June 21, 2013

Professional Issues Class Post: Burn Out

We talked about what you want in a career.  We talked about the options of work settings.  We talked about non-traditional and traditional settings.  There is no reason then for an SLP to burn out of the career.  But we do.  Why?  Are you someone who may be prone to burn-out?  If so, talk about what you can do to prevent or manage it if happens.


Burnout... it happens to the best of us.  This can truly be said about any job, in fact.  I experienced the sensation of burnout in my previous career as a retail store manager-- a job that left me stressed, exhausted, and unsatisfied in many ways, which I now see as a blessing since it was the catalyst that inspired me to find a career in speech-language pathology!

That being said, burnout is something that can occur in any setting, but I think as long as certain precautions are utilized, the effect of burnout can be minimized or eliminated in every way! As I mentioned above, I experienced major burnout in my first career as a retail manager after only 5 years in the profession... but I feel the requirements of the job were what contributed to my burnout levels, much more than my personal demeanor-- I am not typically someone who experiences that type of emotional negativity, so really attribute my burnout rate to the long and demanding hours required of a retail worker, the stresses involved in maintaining a multi-million dollar establishment, and the toils of negotiating the intricate details of a diverse staff.  I firmly believe that the job requirements were the elements that lead to my immediate burnout rate.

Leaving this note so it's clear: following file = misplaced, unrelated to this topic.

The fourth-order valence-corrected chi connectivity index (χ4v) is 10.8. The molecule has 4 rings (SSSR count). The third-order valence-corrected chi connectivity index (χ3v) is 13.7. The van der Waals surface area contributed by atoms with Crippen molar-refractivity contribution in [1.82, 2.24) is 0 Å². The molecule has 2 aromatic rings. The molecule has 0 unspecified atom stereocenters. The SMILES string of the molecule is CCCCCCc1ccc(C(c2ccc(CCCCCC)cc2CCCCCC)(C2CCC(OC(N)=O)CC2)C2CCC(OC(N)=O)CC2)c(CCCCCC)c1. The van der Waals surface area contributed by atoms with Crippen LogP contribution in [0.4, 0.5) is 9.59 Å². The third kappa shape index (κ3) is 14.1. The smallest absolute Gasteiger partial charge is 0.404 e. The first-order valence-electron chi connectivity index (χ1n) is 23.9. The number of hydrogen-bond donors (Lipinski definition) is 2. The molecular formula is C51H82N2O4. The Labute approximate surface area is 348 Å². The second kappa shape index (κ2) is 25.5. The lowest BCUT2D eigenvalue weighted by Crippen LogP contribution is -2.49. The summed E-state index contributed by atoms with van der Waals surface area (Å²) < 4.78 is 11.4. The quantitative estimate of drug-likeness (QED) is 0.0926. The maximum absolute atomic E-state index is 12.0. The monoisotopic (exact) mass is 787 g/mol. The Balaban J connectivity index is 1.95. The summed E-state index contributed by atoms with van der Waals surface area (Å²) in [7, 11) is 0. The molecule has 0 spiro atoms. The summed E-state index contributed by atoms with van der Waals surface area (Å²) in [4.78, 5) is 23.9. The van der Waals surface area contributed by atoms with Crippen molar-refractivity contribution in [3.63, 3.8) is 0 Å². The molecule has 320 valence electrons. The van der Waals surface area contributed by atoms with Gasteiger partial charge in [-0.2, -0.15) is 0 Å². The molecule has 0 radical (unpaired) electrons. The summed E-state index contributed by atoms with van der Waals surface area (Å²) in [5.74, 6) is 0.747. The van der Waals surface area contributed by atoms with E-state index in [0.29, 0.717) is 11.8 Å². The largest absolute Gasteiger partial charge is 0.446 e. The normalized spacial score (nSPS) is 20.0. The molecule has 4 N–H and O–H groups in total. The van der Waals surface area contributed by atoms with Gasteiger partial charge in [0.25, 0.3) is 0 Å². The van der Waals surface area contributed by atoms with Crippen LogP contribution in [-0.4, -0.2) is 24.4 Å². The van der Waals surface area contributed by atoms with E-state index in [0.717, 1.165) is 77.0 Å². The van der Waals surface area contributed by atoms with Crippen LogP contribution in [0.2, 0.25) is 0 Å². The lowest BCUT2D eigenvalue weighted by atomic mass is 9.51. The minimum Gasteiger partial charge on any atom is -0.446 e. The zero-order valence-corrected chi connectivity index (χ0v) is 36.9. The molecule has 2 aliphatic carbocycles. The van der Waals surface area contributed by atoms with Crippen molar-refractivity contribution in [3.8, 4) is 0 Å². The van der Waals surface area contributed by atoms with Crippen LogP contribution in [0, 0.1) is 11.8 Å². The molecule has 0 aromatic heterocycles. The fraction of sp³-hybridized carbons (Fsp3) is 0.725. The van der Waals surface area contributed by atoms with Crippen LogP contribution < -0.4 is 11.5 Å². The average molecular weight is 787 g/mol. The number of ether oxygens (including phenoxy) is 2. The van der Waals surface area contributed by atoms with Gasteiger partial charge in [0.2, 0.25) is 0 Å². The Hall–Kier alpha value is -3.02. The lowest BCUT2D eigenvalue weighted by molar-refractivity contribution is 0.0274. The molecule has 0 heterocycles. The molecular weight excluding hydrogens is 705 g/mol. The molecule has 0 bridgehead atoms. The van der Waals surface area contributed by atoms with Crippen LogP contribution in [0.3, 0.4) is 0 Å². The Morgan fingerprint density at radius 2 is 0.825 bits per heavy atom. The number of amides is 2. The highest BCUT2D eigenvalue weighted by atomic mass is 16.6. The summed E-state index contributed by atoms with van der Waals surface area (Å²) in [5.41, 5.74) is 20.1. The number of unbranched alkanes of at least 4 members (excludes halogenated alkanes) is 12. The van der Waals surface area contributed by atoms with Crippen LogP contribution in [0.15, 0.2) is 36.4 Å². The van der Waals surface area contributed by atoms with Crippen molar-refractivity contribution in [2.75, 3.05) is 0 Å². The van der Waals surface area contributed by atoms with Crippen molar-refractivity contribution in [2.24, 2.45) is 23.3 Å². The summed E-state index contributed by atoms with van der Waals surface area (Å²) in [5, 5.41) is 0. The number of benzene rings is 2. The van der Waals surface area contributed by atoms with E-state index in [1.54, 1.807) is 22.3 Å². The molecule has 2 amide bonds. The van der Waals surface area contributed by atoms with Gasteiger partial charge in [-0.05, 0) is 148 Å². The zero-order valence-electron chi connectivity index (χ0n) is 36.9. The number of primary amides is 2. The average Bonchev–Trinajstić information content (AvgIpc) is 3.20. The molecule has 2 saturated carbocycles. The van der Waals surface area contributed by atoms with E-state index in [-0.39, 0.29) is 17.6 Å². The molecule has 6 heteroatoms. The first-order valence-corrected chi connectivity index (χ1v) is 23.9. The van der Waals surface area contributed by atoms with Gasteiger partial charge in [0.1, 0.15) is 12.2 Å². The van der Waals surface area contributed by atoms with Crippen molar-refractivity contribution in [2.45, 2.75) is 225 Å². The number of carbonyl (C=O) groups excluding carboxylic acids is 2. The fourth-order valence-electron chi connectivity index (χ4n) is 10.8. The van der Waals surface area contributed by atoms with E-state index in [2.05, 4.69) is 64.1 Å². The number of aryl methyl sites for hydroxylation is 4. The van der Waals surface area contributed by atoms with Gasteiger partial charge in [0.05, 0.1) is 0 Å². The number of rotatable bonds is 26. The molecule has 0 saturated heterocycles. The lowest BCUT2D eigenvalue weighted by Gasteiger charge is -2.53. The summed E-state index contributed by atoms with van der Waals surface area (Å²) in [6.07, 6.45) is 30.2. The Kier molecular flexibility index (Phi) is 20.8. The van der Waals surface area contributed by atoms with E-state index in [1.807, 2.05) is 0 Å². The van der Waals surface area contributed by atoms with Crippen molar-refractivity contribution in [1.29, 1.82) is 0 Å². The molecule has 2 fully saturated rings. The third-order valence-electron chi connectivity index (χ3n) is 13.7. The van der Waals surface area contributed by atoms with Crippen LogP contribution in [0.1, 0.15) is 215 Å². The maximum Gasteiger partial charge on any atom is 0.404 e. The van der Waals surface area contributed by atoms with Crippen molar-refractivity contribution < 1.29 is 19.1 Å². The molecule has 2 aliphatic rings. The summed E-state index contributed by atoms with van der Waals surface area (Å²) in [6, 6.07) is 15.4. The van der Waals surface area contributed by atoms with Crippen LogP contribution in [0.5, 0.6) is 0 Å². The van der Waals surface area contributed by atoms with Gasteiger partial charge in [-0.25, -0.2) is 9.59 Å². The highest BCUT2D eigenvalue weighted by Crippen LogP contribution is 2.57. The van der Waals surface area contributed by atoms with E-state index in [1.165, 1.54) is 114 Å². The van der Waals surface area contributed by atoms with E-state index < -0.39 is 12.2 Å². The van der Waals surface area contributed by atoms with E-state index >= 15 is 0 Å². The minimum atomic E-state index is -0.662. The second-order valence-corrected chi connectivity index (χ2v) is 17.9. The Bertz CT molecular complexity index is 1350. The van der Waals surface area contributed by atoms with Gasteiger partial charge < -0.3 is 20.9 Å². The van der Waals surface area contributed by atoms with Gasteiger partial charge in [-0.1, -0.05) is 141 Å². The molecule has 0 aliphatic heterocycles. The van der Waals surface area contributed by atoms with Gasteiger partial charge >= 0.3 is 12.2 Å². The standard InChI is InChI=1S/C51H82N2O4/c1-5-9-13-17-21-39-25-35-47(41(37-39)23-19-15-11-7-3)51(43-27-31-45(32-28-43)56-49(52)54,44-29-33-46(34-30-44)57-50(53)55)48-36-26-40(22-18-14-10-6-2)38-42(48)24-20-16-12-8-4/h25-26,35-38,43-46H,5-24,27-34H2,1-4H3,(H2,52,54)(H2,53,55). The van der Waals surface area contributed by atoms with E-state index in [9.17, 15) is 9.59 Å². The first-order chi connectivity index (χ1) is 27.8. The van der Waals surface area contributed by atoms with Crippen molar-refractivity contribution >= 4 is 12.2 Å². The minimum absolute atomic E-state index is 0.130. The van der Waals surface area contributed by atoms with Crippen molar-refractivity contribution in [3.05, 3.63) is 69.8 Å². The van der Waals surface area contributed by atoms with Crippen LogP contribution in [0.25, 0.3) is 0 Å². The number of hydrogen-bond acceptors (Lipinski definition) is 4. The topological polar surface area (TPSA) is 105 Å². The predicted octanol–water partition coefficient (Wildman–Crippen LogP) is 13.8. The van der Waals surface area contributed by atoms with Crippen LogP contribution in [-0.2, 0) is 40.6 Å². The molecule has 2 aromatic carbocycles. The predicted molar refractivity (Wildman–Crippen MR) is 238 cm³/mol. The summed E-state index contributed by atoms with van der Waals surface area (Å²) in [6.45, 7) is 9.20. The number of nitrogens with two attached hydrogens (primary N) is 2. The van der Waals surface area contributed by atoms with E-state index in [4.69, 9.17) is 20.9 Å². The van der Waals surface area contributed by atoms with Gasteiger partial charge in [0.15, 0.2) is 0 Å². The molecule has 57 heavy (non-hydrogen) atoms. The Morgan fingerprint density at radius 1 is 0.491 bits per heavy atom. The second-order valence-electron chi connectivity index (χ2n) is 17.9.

The key, for me at least, is that of time management.  Knowing that I will be entering a new profession that offers more manageable working hours is a blessing in and of itself! Unless I choose to, no more working nights and weekends! Woohoo!  In addition, depending on my location and employment setting, I can decide if I will "leave work at work" or bring it home with me--something I never had much of an opportunity to do in my previous career.  Being able to come home without bringing my work home with me, unless I choose to do so, is something I am very excited about.  In addition, since my new profession will allow me more advanced income opportunities, I can decide how rigorous or lax I want to be in how much I am working at the time.  Should I begin to feel stressed or overworked, I can choose to pull back and work a bit less, without such a monumental loss of income, as it was in my earlier retail life.  Sadly, in moments of extreme dissatisfaction, I found myself being pushed faster and further as a retail manager--there were simply no other options available to me.

I think the real message here in preventing me from becoming burnt out is that of empowerment.  I can make decisions on how much, how long, how hard, and what setting I choose to work, which gives me a great deal of wiggle room to make adjustments needed, should I begin to feel the pangs of burnout.  Honestly, with such a great variety offered in the SLP profession, I can easily see me moving on to a new setting with different populations and challenges, should I find myself hitting a professional crisis.  One must always self-evaluate how they are feeling in certain situations and make important and smart decisions on how to fix negative feelings, and this is no different.  Being an SLP means that I have many more options available to me should I ever feel burnt out, but something tells me that it would take a great deal for me to reach that mental status--this profession is just too interesting and diverse for burnout to last that long!


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